Investor returns will depend on the fund’s performance and the amount invested. However, in return for managing the money, mutual funds will charge a fee. Actively managed funds will demand a higher fee than their passive counterparts, but fees can range from 0.5% to about 1.5%.

Why Is Investing Important?

Investing is important because it simultaneously breaks the dependance of a sole paycheck and allows individuals to compound their own capital. In other words, investing helps people build wealth by putting their money to work; not working more. A sound investment can generate wealth with little to no sweat equity, and the money generated can compound over time. As the money grows, so too does the return on investment, ultimately increasing exponentially in the hands of a good investor.

Investing For Beginners: What To Consider

Investing for beginners can be broken down into several steps, but there are four things every new investor needs to consider before they spend their first dollar:

  • Risk: One of the first investing basics for new investors to consider is their appetite for risk. In other words, how much risk is acceptable? Traditionally, new investors are awarded the luxury of investing in riskier assets with more upside because they have a longer time horizon to make up for any loss of capital. Over, veteran investors, on the other hand, tend to stick to more risk-averse assets because retirement is that much closer.

  • Diversification: Any beginner investment should start and end with diversification. If for nothing else, the risk of owning a single asset is too great, especially when a single event can eliminate an entire portfolio. Instead, it is wise to diversify between several industries, and even several asset classes. That way, a diversified portfolio’s success isn’t dependent on a single outcome, but rather many.

  • Goals: The best investments for beginners are the ones that help them see their long-term goals. As a result, investors must first understand what it is they want out of investing, and then create an optimized portfolio to help meet their goals.

  • Duration: It has been said that time in the market is better than timing the market. Case and point: the average return of the stock market is just above 10%, as measured by the S&P 500 index. Consequently, stocks tend to go down faster than they go up, but they also tend to go up more than they go down. The history of Wall Street tells us that stocks go up more than not over the long term, so it’s important to be in the market for the long haul.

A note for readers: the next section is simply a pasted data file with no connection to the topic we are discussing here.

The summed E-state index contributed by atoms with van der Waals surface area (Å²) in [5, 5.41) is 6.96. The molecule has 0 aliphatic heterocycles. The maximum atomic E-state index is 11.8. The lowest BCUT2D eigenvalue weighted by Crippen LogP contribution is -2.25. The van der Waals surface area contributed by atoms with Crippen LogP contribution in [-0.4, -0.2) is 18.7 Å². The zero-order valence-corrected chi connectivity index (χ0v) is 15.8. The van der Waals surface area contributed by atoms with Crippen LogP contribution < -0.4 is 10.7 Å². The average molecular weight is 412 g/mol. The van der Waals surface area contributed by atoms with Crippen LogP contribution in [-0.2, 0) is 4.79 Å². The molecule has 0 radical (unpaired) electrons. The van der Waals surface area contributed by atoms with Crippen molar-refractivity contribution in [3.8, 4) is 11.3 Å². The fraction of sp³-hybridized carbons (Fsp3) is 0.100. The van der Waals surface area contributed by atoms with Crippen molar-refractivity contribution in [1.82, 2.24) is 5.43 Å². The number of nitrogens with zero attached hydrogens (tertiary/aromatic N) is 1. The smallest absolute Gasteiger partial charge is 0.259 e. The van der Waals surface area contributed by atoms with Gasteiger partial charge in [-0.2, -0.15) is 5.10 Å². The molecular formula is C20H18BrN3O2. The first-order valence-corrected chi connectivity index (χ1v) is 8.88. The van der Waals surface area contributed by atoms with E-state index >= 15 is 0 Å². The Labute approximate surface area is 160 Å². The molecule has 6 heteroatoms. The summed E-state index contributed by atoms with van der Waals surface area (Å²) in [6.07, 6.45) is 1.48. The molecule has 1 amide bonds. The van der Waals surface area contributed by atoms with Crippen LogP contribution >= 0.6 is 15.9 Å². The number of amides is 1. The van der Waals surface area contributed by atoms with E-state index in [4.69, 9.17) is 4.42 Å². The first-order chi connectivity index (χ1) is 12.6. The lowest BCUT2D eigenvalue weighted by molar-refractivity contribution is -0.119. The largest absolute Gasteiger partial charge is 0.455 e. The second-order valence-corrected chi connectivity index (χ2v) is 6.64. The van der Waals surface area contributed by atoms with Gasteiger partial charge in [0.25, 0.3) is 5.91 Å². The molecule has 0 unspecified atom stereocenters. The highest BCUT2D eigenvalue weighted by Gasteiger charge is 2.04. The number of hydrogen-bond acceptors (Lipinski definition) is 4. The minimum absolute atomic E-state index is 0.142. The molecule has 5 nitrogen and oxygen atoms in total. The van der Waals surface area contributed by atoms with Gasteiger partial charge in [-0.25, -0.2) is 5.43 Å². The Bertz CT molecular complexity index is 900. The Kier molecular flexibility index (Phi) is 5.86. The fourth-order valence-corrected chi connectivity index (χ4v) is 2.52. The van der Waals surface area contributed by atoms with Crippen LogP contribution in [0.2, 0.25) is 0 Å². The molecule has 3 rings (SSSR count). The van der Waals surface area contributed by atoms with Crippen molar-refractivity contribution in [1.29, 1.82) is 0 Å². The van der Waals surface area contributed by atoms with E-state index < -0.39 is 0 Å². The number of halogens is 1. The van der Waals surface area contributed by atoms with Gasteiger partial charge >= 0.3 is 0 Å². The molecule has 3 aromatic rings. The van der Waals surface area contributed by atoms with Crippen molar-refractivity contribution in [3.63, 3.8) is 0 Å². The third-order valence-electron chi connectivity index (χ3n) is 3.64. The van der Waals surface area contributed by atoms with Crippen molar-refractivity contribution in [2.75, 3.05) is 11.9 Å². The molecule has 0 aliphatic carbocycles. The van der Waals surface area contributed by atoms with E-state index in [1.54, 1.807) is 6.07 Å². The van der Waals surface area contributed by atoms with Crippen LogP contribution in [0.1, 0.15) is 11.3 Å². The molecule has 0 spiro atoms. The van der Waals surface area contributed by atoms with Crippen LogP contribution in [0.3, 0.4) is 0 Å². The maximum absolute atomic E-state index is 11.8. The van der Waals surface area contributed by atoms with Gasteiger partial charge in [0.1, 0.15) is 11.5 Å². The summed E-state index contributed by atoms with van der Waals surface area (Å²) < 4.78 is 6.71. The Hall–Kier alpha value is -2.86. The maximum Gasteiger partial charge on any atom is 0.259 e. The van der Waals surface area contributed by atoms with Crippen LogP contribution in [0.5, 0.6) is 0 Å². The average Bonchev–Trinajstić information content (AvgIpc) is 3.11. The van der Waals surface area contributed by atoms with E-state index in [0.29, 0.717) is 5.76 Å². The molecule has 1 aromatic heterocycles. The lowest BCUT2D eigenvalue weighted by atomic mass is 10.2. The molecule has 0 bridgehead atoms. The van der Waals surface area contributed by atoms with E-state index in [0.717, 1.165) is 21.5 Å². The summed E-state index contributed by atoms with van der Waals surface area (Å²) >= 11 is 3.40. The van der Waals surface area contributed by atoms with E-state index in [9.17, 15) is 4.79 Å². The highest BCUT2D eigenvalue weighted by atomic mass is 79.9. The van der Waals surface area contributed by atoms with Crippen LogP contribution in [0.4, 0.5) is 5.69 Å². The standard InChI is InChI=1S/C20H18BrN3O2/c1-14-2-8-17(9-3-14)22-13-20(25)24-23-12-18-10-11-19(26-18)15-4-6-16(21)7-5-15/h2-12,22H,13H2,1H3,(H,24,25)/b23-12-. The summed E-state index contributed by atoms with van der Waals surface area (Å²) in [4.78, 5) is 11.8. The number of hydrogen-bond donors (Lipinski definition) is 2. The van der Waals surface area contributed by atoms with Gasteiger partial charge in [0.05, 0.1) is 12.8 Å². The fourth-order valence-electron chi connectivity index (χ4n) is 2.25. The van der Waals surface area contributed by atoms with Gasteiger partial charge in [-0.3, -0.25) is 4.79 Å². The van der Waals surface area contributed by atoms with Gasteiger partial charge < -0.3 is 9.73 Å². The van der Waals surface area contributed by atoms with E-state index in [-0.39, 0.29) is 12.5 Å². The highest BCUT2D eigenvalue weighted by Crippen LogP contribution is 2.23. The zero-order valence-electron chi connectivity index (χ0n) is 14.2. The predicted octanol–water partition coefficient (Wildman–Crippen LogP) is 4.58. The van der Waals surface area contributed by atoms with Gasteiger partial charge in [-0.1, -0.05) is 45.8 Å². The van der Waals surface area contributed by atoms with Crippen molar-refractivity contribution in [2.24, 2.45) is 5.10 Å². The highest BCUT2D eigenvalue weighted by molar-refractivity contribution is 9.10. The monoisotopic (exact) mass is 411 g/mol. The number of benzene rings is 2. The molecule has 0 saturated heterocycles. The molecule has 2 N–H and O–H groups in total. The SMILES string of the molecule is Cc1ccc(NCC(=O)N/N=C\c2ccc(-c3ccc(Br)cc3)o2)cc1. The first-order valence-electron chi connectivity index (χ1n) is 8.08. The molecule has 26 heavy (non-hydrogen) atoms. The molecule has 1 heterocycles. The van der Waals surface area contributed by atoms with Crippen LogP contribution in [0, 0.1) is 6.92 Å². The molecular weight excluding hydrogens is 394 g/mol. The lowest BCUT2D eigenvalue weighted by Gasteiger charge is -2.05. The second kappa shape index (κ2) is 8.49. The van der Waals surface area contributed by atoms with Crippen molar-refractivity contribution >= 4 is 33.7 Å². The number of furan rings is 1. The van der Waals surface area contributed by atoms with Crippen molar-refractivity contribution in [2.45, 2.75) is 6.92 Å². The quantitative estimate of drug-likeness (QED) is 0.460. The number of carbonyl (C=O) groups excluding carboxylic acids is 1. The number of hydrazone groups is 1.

How Much Money Do You Need To Start Investing?

Investing startup costs vary greatly based on the type of investment under consideration. For example, most retirement accounts allow investors to choose how much of their paycheck to dedicate to each deposit. Investors can choose a percentage of each paycheck or any recurring amount of their choosing (as long as it meets the individual brokerage’s rules). Stock prices, on the other hand, are based upon the supply and demand of company shares. Shares can vary from literally pennies to thousands of dollars, with everything in between. That said, the adoption of fractional shares is spreading, allowing investors to buy a portion of individual stocks. As a result, investing in stocks can cost as little as a few dollars.

Real estate is commonly misperceived as one of the most expensive investments. This is understandable since properties are sold for hundreds of thousands (or even millions) of dollars in some markets. However, real estate investors often get their start with little to no money of their own. For starters, real estate is one of the only investment options that allow investors to leverage their capital. This means that buyers can take out loans to finance the purchase of property, by putting down a fraction of the cost. Furthermore, many investors buy real estate without using any money of their own, such as by going through private money and hard money lenders. Knowing this information is a crucial piece to helping beginners get over their hesitation.


Investing for beginners doesn’t have to be nearly as intimidating or difficult as many assume. In fact, there are plenty of investments for beginners that are both easy to use and potentially lucrative; the two don’t need to be mutually exclusive. That said, it’s also not enough to choose just one of the investment paths above. Investors of every level are advised to diversify, which means it would be wise to choose any and all of the strategies that compliment their style, goals and risk appetite. A well diversified portfolio consisting of the strategies listed in this article will both reduce risk and increase the potential return on investment.